+2

Thinking outside the “box” or container. lol

Has anyone come across something that they didn’t like about SoloLearn? I finished HTML and CSS course on SoloLearn , though I remember using these two web dev languages in school -used little for projects, for my studies focused more heavily on networking. And I am half thru Java Script course on SoloLearn; it seems to have concepts that are a bit more difficult to get a solid understanding of. Yet I also played with Java to create app on Android Studio for course work at school. Getting more practice is my present goal. THX

2/26/2019 1:15:36 AM

Oscar Sanchez

4 Answers

New Answer

+6

As the saying goes, "when all you have is a hammer, then everything begins to look like a nail". Basically, use the right tool for the right job. Solo learn is more like a taster as it introduces you to key concepts in each programming language. But it is up to the learner to explore those concepts with other resources online. So try to learn from different sources rather than relying on just one.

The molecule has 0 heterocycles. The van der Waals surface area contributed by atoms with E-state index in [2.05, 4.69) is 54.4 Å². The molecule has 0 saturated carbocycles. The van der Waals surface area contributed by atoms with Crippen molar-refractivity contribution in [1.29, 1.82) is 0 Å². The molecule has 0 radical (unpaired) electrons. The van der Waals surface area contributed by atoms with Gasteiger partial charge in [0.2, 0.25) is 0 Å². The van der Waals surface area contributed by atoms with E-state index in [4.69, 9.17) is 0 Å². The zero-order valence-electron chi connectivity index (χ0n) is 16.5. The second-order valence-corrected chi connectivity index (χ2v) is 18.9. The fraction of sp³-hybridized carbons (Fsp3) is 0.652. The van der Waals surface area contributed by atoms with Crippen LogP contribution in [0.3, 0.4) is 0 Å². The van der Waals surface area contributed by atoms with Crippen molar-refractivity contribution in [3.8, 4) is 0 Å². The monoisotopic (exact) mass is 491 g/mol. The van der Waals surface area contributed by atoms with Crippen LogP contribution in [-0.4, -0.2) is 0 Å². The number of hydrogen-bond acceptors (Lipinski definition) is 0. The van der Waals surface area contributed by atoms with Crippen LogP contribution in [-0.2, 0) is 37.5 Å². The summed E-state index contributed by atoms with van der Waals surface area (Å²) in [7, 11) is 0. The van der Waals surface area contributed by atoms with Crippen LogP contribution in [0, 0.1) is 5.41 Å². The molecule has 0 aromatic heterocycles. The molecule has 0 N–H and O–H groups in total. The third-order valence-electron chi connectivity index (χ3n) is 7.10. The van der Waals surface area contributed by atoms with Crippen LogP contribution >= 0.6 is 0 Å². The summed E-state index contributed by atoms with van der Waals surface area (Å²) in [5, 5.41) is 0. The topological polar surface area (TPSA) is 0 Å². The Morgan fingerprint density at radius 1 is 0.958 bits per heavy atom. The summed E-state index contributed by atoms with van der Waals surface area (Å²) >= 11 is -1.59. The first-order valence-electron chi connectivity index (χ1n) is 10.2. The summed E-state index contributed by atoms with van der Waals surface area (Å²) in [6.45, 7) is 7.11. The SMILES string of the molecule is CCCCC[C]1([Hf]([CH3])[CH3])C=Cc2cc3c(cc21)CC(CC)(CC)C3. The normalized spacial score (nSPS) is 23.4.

+4

Well, nothing is perfect, or rather, even flaws can be found in a system which has been heavily optimized to near perfection. The main similarity that I've noticed, among the many threads and responses about SoloLearn not being the best source of learning, is the lack of "real examples", and that a large difficulty gap exists at certain points within the courses provided, e.g. https://www.sololearn.com/Discuss/1017146/ref=app However, we should realize that no tutorial/course is complete or effective without the learner actually practicing and experimenting with what they have learned. Going through the course on itself is never enough. If you face the problem of hitting a large difficulty gap (which exists in almost every field of study), it means that more effort has to be placed in practice for that particular chapter.

0

Dear friend I want to learn c language

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study when you get a chance